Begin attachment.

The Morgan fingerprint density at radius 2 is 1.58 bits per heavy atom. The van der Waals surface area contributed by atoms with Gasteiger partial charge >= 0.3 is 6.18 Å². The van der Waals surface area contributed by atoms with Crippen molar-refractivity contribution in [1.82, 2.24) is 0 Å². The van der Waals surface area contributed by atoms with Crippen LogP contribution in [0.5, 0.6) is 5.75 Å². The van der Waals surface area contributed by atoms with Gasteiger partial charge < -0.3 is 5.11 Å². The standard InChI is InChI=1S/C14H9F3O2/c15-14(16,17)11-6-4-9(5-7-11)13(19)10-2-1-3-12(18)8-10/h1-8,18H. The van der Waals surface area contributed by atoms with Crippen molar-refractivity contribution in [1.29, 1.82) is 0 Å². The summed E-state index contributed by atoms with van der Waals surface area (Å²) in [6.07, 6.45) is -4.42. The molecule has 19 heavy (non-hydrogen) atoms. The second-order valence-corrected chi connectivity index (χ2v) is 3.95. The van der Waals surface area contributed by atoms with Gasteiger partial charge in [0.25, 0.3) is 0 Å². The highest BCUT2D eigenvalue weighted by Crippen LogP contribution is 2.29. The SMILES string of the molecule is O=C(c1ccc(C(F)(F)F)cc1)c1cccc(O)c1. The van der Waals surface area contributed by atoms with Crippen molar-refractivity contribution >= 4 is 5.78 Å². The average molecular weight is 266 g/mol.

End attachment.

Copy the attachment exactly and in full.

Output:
The Morgan fingerprint density at radius 2 is 1.58 bits per heavy atom. The van der Waals surface area contributed by atoms with Gasteiger partial charge >= 0.3 is 6.18 Å². The van der Waals surface area contributed by atoms with Crippen molar-refractivity contribution in [1.82, 2.24) is 0 Å². The van der Waals surface area contributed by atoms with Crippen LogP contribution in [0.5, 0.6) is 5.75 Å². The van der Waals surface area contributed by atoms with Gasteiger partial charge < -0.3 is 5.11 Å². The standard InChI is InChI=1S/C14H9F3O2/c15-14(16,17)11-6-4-9(5-7-11)13(19)10-2-1-3-12(18)8-10/h1-8,18H. The van der Waals surface area contributed by atoms with Crippen molar-refractivity contribution in [1.29, 1.82) is 0 Å². The summed E-state index contributed by atoms with van der Waals surface area (Å²) in [6.07, 6.45) is -4.42. The molecule has 19 heavy (non-hydrogen) atoms. The second-order valence-corrected chi connectivity index (χ2v) is 3.95. The van der Waals surface area contributed by atoms with Gasteiger partial charge in [0.25, 0.3) is 0 Å². The highest BCUT2D eigenvalue weighted by Crippen LogP contribution is 2.29. The SMILES string of the molecule is O=C(c1ccc(C(F)(F)F)cc1)c1cccc(O)c1. The van der Waals surface area contributed by atoms with Crippen molar-refractivity contribution >= 4 is 5.78 Å². The average molecular weight is 266 g/mol.